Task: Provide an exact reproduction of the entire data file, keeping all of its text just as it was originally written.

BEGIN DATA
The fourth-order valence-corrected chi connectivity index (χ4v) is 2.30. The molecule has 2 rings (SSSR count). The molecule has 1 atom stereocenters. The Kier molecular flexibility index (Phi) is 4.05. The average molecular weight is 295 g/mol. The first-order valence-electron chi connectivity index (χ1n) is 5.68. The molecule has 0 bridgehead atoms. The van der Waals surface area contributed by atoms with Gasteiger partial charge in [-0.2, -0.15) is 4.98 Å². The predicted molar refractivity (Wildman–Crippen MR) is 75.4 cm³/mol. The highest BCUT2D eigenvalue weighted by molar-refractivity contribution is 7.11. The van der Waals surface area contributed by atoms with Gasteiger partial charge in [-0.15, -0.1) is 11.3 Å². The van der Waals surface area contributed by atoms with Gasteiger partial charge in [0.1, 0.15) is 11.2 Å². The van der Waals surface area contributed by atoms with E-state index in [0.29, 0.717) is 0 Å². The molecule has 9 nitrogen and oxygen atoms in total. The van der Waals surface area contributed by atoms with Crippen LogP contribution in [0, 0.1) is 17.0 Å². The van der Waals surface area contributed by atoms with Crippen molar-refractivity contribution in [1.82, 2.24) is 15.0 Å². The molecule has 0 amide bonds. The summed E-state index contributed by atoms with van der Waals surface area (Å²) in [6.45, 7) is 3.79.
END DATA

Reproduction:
The fourth-order valence-corrected chi connectivity index (χ4v) is 2.30. The molecule has 2 rings (SSSR count). The molecule has 1 atom stereocenters. The Kier molecular flexibility index (Phi) is 4.05. The average molecular weight is 295 g/mol. The first-order valence-electron chi connectivity index (χ1n) is 5.68. The molecule has 0 bridgehead atoms. The van der Waals surface area contributed by atoms with Gasteiger partial charge in [-0.2, -0.15) is 4.98 Å². The predicted molar refractivity (Wildman–Crippen MR) is 75.4 cm³/mol. The highest BCUT2D eigenvalue weighted by molar-refractivity contribution is 7.11. The van der Waals surface area contributed by atoms with Gasteiger partial charge in [-0.15, -0.1) is 11.3 Å². The van der Waals surface area contributed by atoms with Gasteiger partial charge in [0.1, 0.15) is 11.2 Å². The van der Waals surface area contributed by atoms with E-state index in [0.29, 0.717) is 0 Å². The molecule has 9 nitrogen and oxygen atoms in total. The van der Waals surface area contributed by atoms with Crippen LogP contribution in [0, 0.1) is 17.0 Å². The van der Waals surface area contributed by atoms with Crippen molar-refractivity contribution in [1.82, 2.24) is 15.0 Å². The molecule has 0 amide bonds. The summed E-state index contributed by atoms with van der Waals surface area (Å²) in [6.45, 7) is 3.79.